Third floor. The words echo through my mind. Once people leave the waiting room, they never return.
I sit up straighter, glance at the clock, surprised to discover I’ve slept the morning away. My clothes feel grimy, I need a shower.
Next to me, Nick sits motionless, hat in his lap, gazing forlornly up at the cross. The corner where the newcomers once sat is empty—no coats draped over chairs, no books laid open, no sign they’d ever existed. Passing them on the street, bathed in sunlight and noise, I wouldn’t recognize them. And they wouldn’t want me to.
“Back in fifteen,” I tell Nick. He barely nods, eyes unblinking.
In the beginning, I’d dash home for new clothes. But every minute away from the hospital weighted my heart, the risk of bad news upon my return too much to bear. So I began using the staff’s locker room showers. No one seems to mind.
When I reenter the waiting room, Nick has replaced his hat with a string of rosary beads, long use having polished the dark wood to an ebony gleam. A gift from his mother, I remember him telling me.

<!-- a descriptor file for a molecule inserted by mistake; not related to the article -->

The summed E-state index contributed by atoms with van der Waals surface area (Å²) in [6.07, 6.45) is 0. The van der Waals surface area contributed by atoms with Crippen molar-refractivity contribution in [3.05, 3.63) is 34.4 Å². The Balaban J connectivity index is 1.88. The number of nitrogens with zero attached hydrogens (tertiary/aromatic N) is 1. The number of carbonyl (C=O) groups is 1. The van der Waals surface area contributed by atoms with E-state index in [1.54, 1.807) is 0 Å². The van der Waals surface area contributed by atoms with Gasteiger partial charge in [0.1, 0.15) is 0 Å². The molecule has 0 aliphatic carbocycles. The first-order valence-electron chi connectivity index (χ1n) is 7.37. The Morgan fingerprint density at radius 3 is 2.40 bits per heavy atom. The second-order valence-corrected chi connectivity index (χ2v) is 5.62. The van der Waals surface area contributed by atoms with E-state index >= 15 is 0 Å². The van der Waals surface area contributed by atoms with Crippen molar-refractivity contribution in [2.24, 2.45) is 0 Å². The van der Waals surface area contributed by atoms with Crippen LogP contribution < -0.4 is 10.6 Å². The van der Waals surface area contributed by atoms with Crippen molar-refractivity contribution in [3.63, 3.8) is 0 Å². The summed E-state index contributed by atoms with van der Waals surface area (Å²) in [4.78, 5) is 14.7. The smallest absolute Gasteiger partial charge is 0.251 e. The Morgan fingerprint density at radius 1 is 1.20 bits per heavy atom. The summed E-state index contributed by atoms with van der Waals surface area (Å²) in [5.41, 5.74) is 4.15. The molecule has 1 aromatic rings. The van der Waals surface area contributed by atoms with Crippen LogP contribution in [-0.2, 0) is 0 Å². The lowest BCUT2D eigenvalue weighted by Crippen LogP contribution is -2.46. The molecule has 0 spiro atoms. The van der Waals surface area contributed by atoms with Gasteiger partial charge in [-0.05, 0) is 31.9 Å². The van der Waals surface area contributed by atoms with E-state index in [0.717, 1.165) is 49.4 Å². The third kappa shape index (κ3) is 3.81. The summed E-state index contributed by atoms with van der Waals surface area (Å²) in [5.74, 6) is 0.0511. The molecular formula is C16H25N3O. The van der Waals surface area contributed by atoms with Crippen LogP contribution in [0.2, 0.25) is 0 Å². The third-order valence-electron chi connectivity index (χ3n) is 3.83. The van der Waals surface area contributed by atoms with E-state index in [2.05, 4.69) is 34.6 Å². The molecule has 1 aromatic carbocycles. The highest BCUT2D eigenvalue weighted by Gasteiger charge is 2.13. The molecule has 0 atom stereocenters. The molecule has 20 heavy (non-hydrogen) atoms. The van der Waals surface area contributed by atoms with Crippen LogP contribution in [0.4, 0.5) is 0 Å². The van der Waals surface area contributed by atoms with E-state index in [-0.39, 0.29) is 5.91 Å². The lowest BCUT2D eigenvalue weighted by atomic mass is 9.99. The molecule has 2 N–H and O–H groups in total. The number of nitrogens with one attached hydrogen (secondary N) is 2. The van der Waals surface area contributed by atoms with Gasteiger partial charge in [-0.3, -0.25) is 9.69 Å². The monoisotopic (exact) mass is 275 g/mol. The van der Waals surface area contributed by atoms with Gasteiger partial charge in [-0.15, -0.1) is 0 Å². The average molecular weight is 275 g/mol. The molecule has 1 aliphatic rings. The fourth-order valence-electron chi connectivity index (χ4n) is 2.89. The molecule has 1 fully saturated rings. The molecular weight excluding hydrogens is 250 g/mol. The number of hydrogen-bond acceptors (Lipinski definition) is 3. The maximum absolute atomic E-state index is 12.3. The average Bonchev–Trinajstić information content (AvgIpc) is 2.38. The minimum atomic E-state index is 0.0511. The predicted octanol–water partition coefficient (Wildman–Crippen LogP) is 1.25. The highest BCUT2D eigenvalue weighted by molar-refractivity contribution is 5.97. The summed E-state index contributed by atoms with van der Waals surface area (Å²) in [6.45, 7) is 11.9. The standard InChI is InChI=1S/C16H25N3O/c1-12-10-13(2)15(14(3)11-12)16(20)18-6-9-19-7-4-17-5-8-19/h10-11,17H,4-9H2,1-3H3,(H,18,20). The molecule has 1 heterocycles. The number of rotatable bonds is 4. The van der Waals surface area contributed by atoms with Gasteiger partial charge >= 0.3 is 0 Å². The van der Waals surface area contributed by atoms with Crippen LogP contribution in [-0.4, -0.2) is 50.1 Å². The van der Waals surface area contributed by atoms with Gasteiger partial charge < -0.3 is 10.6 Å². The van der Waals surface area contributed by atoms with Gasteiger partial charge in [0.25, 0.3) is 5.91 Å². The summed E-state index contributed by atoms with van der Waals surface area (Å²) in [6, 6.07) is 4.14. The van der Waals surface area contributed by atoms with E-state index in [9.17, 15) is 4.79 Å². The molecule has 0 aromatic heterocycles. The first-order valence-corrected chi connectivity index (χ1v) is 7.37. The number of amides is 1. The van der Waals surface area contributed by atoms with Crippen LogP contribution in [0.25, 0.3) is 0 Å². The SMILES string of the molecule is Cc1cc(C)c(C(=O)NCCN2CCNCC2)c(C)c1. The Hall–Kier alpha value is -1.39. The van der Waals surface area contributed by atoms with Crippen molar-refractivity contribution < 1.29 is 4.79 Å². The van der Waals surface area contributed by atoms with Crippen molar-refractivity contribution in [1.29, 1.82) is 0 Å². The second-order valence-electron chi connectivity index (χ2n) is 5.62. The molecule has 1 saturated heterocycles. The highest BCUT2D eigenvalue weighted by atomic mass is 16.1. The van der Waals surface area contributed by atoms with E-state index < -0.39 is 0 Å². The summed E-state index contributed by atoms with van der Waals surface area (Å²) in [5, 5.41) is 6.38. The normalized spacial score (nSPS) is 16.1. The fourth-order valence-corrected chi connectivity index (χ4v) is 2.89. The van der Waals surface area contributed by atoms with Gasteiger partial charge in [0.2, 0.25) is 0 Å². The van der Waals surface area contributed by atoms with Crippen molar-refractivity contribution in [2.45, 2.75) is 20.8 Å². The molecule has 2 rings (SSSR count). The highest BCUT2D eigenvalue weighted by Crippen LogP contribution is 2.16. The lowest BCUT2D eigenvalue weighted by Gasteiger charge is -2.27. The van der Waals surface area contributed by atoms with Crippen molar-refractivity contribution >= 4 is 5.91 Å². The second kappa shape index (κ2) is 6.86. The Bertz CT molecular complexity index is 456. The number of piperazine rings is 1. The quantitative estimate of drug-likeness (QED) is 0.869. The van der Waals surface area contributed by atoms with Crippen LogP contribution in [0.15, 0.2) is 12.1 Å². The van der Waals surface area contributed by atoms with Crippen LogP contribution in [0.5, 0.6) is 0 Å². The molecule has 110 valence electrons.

“She’s dying” His eyes remain fixed on the cross. “The doctor… anyway, there’s nothing to be done.” His words are hushed, the whisper of wings, the lament of a prayer. “I called the priest.”
“I’m sorry, Nick.”
He turns to me, his movement slow and careful as a sleepwalker. “Alan… I’ve been here nearly three days.” His head shakes, once, twice, trying to dislodge the words. “Every four hours, I go in for my visit. But you’ve never… you… is your wife even in there?”
“She’s in there, Nick. She’s…”
The words fade away, I’m overwhelmed by a vision of the last time I saw her. Was it a week ago? A month? Longer? In the vision, I hear the yawl of the intensive care door swinging open, I see the nurse nod in my direction. My knees creak as I follow her into a vast, windowless room, silent but for the click and whir of machines talking to one another.
Laura lies on a narrow hospital bed, second row, far left, blood dripping into her arm, dripping out just as quickly. There is no movement as I approach, no sign of recognition. Her eyes remain closed—which is a shame, for Laura has remarkable eyes, a sparkling blue-black, the color of the ocean on a storm-tossed day. I reach for her hand, bring it to my lips. Then I begin to talk. Laura loves to talk. The sound alone is worth the listen, her words like a bird soaring on the wind, diving, rising, joy and exhilaration in every utterance.